Morrissey's quiet desperation and romantic worldview continues to connect and inspire fans

Categories: Features

Fetishizing the elusive and classic past, Morrissey also devoted his agoraphobic life in his childhood bedroom to the writings of Oscar Wilde and the films of James Dean, the latter of which he once composed a loving biography. His obsessive reading and rereading of the Shelagh Delaney play A Taste of Honey -- which was first produced the year before Morrissey's birth -- would lead to an endless list of near criminal plagiarizing in his song lyrics throughout the 1980s.

For the few living heroes that existed in young Morrissey's life, he overcame an exhausting fear of the outside world in order to obsessively (yet lovingly) stalk bands like Sparks, the Sex Pistols and the New York Dolls -- the last one he also composed a biography, and was president of their U.K. fanclub.

His lifelong battle with depression, combined with his urgent devotion to the arts, created a character that, when flung onto a stage and handed a microphone, inspired a generation of pop-obsessed, self-hating outcasts who clung to his every word and gesture like driftwood to passengers of a sunken ship. The Smiths came to prominence in a decade filled with urban glamor, where a Darwinian competition for wealth and social prominence inspired synthetic music videos of yachts, fast cars and material girls in their material world.

Having a clear aesthetic vision, while having no clue how to keep himself happy, Morrissey used his discontentment to write music that spoke to those who had tried, but didn't fit into the I-am-a-demigod-on-a-silver-mountain mentality that embodied the era: "There's a club if you'd like to go/ You could meet somebody who really loves you," he sings in the emotive "How Soon Is Now," "So you go and you stand on your own/And you leave on your own/And you go home/ And you cry and you want to die."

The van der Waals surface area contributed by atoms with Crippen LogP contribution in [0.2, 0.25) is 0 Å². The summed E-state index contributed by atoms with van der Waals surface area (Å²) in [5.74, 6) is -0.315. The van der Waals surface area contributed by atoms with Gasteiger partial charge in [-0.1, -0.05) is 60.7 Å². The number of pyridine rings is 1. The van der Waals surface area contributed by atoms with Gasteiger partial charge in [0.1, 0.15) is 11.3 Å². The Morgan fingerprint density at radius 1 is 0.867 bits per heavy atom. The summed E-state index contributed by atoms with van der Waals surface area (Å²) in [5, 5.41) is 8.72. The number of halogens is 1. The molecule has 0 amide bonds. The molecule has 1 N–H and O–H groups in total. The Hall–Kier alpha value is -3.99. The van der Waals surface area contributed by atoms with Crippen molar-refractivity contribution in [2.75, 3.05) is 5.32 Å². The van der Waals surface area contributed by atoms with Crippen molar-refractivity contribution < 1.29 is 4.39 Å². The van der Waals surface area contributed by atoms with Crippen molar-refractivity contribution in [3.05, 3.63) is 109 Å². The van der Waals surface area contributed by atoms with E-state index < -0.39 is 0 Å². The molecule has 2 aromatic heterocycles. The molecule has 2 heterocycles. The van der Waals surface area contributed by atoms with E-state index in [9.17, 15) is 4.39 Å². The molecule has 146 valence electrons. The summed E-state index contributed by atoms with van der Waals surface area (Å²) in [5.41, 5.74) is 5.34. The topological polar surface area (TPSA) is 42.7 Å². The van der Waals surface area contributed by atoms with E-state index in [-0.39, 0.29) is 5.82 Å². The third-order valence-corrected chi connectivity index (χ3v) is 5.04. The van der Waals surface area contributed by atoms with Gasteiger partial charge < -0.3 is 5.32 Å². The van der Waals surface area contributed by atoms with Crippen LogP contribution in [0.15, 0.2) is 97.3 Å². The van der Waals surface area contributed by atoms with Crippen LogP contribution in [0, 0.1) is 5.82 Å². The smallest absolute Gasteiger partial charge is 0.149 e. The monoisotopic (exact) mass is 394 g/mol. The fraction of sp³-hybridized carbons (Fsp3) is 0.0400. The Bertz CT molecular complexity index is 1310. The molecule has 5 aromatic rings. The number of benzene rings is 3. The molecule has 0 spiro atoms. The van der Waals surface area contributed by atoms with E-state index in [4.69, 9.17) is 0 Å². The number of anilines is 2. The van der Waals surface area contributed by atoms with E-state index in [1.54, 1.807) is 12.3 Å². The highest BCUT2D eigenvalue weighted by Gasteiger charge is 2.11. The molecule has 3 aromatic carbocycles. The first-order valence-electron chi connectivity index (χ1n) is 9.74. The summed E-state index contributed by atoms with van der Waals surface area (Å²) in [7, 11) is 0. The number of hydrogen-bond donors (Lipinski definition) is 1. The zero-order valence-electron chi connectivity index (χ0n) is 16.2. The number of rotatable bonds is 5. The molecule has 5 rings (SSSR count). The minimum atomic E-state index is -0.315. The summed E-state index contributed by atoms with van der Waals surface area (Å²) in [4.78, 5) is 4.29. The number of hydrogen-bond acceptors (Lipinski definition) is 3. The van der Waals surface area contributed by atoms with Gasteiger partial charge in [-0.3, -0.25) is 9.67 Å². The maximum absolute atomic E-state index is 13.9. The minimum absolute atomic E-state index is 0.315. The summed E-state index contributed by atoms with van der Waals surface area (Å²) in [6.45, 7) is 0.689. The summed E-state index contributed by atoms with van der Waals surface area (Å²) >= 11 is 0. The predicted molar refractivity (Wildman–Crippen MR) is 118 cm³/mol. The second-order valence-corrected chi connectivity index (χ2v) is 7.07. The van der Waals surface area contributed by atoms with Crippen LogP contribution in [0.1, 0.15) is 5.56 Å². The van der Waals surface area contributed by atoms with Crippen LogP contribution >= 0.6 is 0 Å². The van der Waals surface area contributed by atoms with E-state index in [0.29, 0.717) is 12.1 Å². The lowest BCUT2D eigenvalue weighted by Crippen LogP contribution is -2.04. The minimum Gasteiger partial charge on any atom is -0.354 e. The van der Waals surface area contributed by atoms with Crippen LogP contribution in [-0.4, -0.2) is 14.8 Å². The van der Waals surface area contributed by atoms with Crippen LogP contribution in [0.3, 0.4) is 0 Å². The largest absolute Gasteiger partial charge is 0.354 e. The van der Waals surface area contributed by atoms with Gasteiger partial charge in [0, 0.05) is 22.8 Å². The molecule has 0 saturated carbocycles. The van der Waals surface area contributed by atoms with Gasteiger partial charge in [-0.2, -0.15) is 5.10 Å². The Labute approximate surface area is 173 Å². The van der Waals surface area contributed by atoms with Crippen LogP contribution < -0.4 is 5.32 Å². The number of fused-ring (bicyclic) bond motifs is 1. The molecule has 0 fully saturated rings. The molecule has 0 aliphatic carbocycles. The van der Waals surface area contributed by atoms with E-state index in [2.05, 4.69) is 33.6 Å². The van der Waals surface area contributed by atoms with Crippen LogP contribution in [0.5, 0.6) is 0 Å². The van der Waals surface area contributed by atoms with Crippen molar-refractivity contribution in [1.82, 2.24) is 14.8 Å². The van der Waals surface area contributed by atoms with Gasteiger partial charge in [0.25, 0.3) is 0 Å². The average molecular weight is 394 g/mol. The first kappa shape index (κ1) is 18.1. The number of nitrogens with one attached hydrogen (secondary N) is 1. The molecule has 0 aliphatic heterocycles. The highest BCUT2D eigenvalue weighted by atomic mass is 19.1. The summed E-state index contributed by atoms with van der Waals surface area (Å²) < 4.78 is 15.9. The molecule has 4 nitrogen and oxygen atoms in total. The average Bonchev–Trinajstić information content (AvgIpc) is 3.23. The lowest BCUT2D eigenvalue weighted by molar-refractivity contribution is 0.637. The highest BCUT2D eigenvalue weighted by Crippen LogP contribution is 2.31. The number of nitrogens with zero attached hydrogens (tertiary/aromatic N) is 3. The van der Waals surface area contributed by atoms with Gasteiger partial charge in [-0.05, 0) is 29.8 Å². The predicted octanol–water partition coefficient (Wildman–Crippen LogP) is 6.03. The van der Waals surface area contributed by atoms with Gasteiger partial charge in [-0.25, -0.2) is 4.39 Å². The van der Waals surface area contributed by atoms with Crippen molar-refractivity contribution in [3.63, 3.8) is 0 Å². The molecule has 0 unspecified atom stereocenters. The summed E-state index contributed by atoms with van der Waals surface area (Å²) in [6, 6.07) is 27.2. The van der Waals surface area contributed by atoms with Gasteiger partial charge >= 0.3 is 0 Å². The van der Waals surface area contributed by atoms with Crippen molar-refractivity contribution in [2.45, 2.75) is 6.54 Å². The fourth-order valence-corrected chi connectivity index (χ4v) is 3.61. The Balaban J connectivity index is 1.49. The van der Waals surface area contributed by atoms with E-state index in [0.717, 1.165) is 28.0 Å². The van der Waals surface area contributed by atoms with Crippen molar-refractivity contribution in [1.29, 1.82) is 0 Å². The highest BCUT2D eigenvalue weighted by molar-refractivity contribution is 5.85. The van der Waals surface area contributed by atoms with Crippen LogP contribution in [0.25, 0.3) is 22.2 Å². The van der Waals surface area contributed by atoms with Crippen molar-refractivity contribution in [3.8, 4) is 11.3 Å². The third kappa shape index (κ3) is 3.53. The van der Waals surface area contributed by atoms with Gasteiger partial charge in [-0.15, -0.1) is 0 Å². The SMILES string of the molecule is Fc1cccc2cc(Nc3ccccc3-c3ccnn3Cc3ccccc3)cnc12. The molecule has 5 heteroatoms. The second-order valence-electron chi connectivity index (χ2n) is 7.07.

Even more bizarre than his self-deprecating lyrics was the majestic strangeness of his physical appearance. Dressed in a baggy womens' blouse and cheap thrift store jewelry, with a giant bouquet of gladioli flowers dangling out of his back pocket and a clunky hearing aid dangling from one hear (reportedly in order to boost the confidence of a hearing impaired fan who was embarrassed at her own appendage), he was the strangest site on television since Ziggy Stardust attempted to convince the world he was gay. Yet, as weird as he looked, Morrissey moved about the stage with an unbelievable grace, exuding a Brando-like quality that gave his most casual gesture a captivating intensity.

Toward the end of a 1984 Top of the Pops appearance performing "William, It Was Really Nothing," Morrissey ripped open his silk shirt to reveal the words "Marry Me" to the world. By this time, he'd come out to the press not as gay or bi, but as asexual and celibate, leading many to see his chest-scrawled proposal as a declaration of unfiltered love and devotion to his all pop disciples out there in TV land. "When Morrissey reaches out to touch you, you no longer feel lonely," said one pompadour sporting female fan in the BBC documentary, The Importance of Being Morrissey. "You feel celebrated. You feel the love of the one common sovereign which is Morrissey."

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